"Future of the French nation at stake" as election battle heats up

AFP , Tuesday 11 Jun 2024

"It's the future of the French nation that's at stake in a few weeks," Macron's Finance Minister Bruno Le Maire told broadcaster BFMTV Tuesday, as France heads into its shortest electoral campaign for parliamentary seats following the rise of the far right in the EU ballot.

French President Emmanuel Macron attends a ceremony in Oradour-sur-Glane, southwestern France. AFP


"Either there's a clear majority, or we run the risk of a regime crisis," he added.

The ballot has set alarm bells ringing across Europe, risking hobbling France, historically a key player in brokering compromise in Brussels and support for Ukraine against Russian invasion.

With just 19 days until the first round on June 30 -- the shortest campaign since France's Fifth Republic was founded in 1958 -- Macron's task to shore up support in the rare grilling from journalists is formidable, according to polls.

A Harris Interactive-Toluna poll published Monday suggested just 19 percent of people would vote for his camp, compared with 34 percent for the far-right National Rally led by his two-time presidential challenger Marine Le Pen.

Macron called the snap polls after the far right crushed his centrist alliance in Sunday's EU ballot, in what analysts said is the French leader's bid to keep the far-right National Rally (RN) out of power when his second term ends in 2027.

On the economic front, ratings agency Moody's warned Monday that the election posed a risk to its evaluation of France's more than three-trillion-euro ($3.2 trillion) debt pile -- around 110 percent of GDP.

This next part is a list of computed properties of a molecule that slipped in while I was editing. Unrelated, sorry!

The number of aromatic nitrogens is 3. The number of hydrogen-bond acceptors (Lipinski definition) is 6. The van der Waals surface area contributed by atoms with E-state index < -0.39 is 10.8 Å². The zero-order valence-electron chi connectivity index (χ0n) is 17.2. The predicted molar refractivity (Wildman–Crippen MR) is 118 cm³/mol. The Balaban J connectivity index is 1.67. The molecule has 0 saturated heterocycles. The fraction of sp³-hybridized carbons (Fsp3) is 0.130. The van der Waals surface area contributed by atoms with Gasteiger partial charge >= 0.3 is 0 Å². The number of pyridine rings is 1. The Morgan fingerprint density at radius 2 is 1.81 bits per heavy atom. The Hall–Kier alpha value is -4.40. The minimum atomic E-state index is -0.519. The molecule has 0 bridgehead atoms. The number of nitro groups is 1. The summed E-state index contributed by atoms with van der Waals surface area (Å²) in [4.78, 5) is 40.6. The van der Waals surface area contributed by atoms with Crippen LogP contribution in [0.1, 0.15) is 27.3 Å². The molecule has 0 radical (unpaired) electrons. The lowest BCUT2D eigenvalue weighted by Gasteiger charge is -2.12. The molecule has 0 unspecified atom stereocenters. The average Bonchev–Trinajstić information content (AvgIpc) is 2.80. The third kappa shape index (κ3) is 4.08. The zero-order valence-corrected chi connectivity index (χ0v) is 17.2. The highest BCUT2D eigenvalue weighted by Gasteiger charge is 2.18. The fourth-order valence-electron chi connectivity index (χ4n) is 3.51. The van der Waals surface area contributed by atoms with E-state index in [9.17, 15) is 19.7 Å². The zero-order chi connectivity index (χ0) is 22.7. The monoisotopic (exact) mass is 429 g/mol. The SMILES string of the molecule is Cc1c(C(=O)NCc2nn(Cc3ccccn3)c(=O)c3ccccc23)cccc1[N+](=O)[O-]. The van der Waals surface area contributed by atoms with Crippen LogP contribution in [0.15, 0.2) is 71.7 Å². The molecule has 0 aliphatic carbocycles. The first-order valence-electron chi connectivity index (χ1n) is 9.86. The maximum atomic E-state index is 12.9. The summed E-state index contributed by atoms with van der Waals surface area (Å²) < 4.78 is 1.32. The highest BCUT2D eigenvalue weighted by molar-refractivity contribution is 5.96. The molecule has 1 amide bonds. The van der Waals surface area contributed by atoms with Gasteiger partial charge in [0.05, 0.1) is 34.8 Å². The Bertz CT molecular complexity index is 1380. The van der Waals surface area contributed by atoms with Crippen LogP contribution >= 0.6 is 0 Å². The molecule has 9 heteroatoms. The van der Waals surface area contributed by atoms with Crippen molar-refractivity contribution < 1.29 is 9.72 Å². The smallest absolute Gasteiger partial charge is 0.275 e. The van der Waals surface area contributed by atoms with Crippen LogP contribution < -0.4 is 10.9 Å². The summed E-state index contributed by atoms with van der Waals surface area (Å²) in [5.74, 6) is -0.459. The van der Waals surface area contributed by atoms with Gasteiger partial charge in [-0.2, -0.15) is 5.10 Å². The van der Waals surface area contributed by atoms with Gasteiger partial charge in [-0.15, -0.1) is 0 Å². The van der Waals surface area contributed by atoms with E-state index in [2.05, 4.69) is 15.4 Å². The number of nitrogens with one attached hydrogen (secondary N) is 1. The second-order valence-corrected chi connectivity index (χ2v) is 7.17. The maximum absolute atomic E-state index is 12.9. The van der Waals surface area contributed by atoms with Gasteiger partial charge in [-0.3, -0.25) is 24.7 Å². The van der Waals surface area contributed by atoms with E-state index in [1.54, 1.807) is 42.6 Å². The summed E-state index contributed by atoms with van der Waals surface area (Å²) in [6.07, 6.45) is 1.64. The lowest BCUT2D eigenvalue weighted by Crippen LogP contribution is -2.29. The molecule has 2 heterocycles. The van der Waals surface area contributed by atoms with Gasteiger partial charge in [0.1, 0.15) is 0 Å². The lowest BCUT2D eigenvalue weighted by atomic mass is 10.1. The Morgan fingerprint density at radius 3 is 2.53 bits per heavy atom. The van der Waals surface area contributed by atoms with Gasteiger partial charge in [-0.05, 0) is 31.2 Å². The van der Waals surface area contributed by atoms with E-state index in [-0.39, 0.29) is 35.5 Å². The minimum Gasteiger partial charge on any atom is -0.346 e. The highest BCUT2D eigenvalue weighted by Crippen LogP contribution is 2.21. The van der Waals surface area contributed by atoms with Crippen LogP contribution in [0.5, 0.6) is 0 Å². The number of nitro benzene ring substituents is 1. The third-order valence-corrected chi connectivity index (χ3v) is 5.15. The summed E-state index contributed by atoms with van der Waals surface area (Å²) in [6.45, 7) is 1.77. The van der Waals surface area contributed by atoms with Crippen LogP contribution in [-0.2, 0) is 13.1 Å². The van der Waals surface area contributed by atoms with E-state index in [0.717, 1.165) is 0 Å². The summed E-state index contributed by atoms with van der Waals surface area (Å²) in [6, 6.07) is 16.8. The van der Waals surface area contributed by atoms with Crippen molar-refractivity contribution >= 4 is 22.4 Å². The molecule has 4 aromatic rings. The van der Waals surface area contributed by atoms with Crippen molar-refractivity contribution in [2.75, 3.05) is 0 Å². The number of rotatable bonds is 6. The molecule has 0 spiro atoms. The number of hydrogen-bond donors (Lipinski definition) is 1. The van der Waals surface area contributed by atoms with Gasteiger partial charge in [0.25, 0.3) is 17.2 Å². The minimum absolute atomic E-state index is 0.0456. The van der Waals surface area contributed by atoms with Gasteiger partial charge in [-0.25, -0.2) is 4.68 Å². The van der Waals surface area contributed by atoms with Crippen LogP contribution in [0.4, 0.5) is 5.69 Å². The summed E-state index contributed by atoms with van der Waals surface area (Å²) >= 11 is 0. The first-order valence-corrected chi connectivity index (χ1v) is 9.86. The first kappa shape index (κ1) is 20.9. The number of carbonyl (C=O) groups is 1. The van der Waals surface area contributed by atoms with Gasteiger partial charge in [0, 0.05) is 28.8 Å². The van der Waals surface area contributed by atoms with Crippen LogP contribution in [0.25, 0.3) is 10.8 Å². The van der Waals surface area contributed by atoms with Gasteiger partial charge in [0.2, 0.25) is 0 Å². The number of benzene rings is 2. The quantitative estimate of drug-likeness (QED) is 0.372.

Le Pen was quick out of the gate with a TV interview late Monday, calling the vote a "historic chance for the nationalist camp to put France back on track".

She said her policy priorities were "defending purchasing power and fighting insecurity and immigration".

Le Pen added that the RN could decline to stand candidates against members of the diminished conservative Republicans party if they can strike an electoral deal.

Jordan Bardella -- her 28-year-old party chief -- would become prime minister if the RN comes out on top, Le Pen said.

Bardella said Tuesday that "there are people from the Republicans" who would enjoy RN backing at the polls -- although there was "no deal between the parties" so far.

The RN is also speaking to the smaller far-right outfit Reconquest, led into the European elections by Le Pen's niece Marion Marechal.

United left

France's fractious left-wing parties appeared to quickly set aside differences that had shattered their parliamentary alliance, with the last straw coming over the response to the Israel-Hamas war in Gaza.

Socialists, Greens, Communists, and hard-left France Unbowed (LFI) said they would "support joint candidacies from the first round" of the elections -- the same strategy that gleaned them a total 151 seats in the 577-seat parliament in June 2022.

"We did it, we managed to reach a deal!" Greens chief Marine Tondelier told activists demonstrating outside the party chiefs' gathering at her Paris headquarters.

The left plans to join demonstrations against the far right planned for this weekend by major trade union federations including the CFDT and CGT.

But the alliance has yet to name a consensus candidate for prime minister if they gets most seats.

Raphael Glucksmann, who led the Socialists close to neck-and-neck with Macron's Renaissance at the European poll, has ruled out serving.

Party leaders are also reluctant to elevate LFI's abrasive leader Jean-Luc Melenchon.

Whatever the decision about leadership, parties across the spectrum are in an organisational scramble to get their candidates' names to election authorities by 6:00 pm on Sunday, before the official start of campaigning next week.

*This story has been edited by Ahram Online

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